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Cancer patients often face financial ruin

There really isn't any reason why a person who is diagnosed with cancer should burn through their entire life assets just to get the treatment they need. Unfortunately, this is a reality for about half of the cancer patients in this country. The cost of treatments, even for those with medical insurance, is so high that it can often force patients to choose between getting the care they need and paying for life's necessities.

The sharp increase in bills comes at a time when the patient is likely having to take off work or cut back on the number of hours they are working. This can mean that something has to go unpaid. When the medical expenses can be billed to the patient, they might be able to get away with making smaller monthly payments. But not all medical bills can be handled this way since some facilities require upfront payments.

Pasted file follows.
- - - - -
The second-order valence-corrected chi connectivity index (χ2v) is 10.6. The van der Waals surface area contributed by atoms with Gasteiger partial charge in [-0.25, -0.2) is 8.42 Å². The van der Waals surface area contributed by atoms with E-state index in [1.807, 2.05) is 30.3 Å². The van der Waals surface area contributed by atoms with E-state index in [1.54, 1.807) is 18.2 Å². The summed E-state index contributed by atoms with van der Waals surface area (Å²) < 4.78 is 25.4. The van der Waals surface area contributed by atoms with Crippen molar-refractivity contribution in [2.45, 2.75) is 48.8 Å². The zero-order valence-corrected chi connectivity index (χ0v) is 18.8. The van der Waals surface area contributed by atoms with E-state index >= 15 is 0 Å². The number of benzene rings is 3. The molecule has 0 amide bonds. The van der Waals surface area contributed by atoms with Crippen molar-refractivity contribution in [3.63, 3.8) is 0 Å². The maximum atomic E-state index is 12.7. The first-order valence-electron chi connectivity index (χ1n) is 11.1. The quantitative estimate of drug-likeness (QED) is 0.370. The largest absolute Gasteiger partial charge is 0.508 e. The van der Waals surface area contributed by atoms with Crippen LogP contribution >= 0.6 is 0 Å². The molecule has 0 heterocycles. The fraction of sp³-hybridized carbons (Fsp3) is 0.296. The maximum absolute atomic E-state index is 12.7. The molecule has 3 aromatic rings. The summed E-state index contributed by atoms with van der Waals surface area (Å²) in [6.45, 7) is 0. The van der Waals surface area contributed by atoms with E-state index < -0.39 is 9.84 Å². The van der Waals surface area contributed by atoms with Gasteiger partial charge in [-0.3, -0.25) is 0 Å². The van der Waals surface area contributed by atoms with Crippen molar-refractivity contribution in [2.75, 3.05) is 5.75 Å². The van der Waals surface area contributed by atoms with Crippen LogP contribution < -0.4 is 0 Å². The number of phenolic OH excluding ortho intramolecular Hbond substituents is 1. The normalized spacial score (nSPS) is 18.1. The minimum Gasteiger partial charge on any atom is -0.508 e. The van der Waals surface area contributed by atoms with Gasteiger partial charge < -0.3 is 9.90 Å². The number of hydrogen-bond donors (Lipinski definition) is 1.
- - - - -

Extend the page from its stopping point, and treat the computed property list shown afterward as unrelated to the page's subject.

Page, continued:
The medical debts sometimes lead the person to file for bankruptcy. A look at some statistics shows that once a person files for bankruptcy, they are more likely to pass away from cancer if they have prostate, breast, colorectal or lung cancer. In the case of people who have colorectal, the mortality risk is about 2.5 times that for those who filed bankruptcy than those who didn't.

The money impact that comes with cancer is known as financial toxicity by some. It is believed that this might lead some patients to seek care at underfunded hospitals, which might increase their risk of becoming the victim of medical errors.

Cancer is the second-most costliest disease to treat in the U.S. The only one that ranks above it is heart disease. The cost of the chemotherapy drugs and other newer treatments can sometimes mean that only the wealthier individuals are able to get the care they need. Some who are able to pay for the treatment end up in financial ruin.

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